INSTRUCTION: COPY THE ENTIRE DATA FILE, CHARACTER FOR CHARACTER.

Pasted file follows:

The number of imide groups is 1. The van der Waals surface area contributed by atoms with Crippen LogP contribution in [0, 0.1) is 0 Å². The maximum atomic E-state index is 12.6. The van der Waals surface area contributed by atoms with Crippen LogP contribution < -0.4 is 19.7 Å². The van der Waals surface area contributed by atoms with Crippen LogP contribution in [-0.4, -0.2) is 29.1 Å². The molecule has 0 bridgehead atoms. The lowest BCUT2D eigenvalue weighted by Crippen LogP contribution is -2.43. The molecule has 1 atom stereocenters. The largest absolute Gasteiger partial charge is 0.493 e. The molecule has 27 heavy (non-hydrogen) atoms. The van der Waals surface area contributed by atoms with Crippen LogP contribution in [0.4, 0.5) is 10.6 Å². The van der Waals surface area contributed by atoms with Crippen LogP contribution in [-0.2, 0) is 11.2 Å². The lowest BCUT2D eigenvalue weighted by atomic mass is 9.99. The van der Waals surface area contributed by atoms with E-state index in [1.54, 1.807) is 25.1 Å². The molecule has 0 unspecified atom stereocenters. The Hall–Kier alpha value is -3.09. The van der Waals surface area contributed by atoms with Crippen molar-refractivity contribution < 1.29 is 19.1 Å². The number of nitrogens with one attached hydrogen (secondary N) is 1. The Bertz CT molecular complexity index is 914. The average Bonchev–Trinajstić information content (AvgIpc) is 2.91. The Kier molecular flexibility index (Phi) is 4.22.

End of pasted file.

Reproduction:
The number of imide groups is 1. The van der Waals surface area contributed by atoms with Crippen LogP contribution in [0, 0.1) is 0 Å². The maximum atomic E-state index is 12.6. The van der Waals surface area contributed by atoms with Crippen LogP contribution < -0.4 is 19.7 Å². The van der Waals surface area contributed by atoms with Crippen LogP contribution in [-0.4, -0.2) is 29.1 Å². The molecule has 0 bridgehead atoms. The lowest BCUT2D eigenvalue weighted by Crippen LogP contribution is -2.43. The molecule has 1 atom stereocenters. The largest absolute Gasteiger partial charge is 0.493 e. The molecule has 27 heavy (non-hydrogen) atoms. The van der Waals surface area contributed by atoms with Crippen LogP contribution in [0.4, 0.5) is 10.6 Å². The van der Waals surface area contributed by atoms with Crippen LogP contribution in [-0.2, 0) is 11.2 Å². The lowest BCUT2D eigenvalue weighted by atomic mass is 9.99. The van der Waals surface area contributed by atoms with E-state index in [1.54, 1.807) is 25.1 Å². The molecule has 0 unspecified atom stereocenters. The Hall–Kier alpha value is -3.09. The van der Waals surface area contributed by atoms with Crippen molar-refractivity contribution < 1.29 is 19.1 Å². The number of nitrogens with one attached hydrogen (secondary N) is 1. The Bertz CT molecular complexity index is 914. The average Bonchev–Trinajstić information content (AvgIpc) is 2.91. The Kier molecular flexibility index (Phi) is 4.22.